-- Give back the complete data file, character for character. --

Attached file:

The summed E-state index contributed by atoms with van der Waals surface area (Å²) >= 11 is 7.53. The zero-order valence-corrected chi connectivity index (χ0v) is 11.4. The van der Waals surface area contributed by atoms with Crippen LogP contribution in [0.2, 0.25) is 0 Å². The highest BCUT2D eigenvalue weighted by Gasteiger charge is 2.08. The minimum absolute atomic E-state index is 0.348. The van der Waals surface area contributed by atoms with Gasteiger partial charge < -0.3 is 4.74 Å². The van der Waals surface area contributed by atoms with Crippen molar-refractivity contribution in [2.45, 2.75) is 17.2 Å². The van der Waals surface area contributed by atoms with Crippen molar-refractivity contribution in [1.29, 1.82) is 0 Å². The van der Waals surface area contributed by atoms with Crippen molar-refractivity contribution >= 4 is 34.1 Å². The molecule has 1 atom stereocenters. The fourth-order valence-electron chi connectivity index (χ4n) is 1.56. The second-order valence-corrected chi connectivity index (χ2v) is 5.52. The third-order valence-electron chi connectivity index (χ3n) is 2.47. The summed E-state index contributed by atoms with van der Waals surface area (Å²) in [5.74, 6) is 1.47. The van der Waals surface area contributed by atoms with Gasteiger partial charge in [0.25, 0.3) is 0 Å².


The summed E-state index contributed by atoms with van der Waals surface area (Å²) >= 11 is 7.53. The zero-order valence-corrected chi connectivity index (χ0v) is 11.4. The van der Waals surface area contributed by atoms with Crippen LogP contribution in [0.2, 0.25) is 0 Å². The highest BCUT2D eigenvalue weighted by Gasteiger charge is 2.08. The minimum absolute atomic E-state index is 0.348. The van der Waals surface area contributed by atoms with Gasteiger partial charge < -0.3 is 4.74 Å². The van der Waals surface area contributed by atoms with Crippen molar-refractivity contribution in [2.45, 2.75) is 17.2 Å². The van der Waals surface area contributed by atoms with Crippen molar-refractivity contribution in [1.29, 1.82) is 0 Å². The van der Waals surface area contributed by atoms with Crippen molar-refractivity contribution >= 4 is 34.1 Å². The molecule has 1 atom stereocenters. The fourth-order valence-electron chi connectivity index (χ4n) is 1.56. The second-order valence-corrected chi connectivity index (χ2v) is 5.52. The third-order valence-electron chi connectivity index (χ3n) is 2.47. The summed E-state index contributed by atoms with van der Waals surface area (Å²) in [5.74, 6) is 1.47. The van der Waals surface area contributed by atoms with Gasteiger partial charge in [0.25, 0.3) is 0 Å².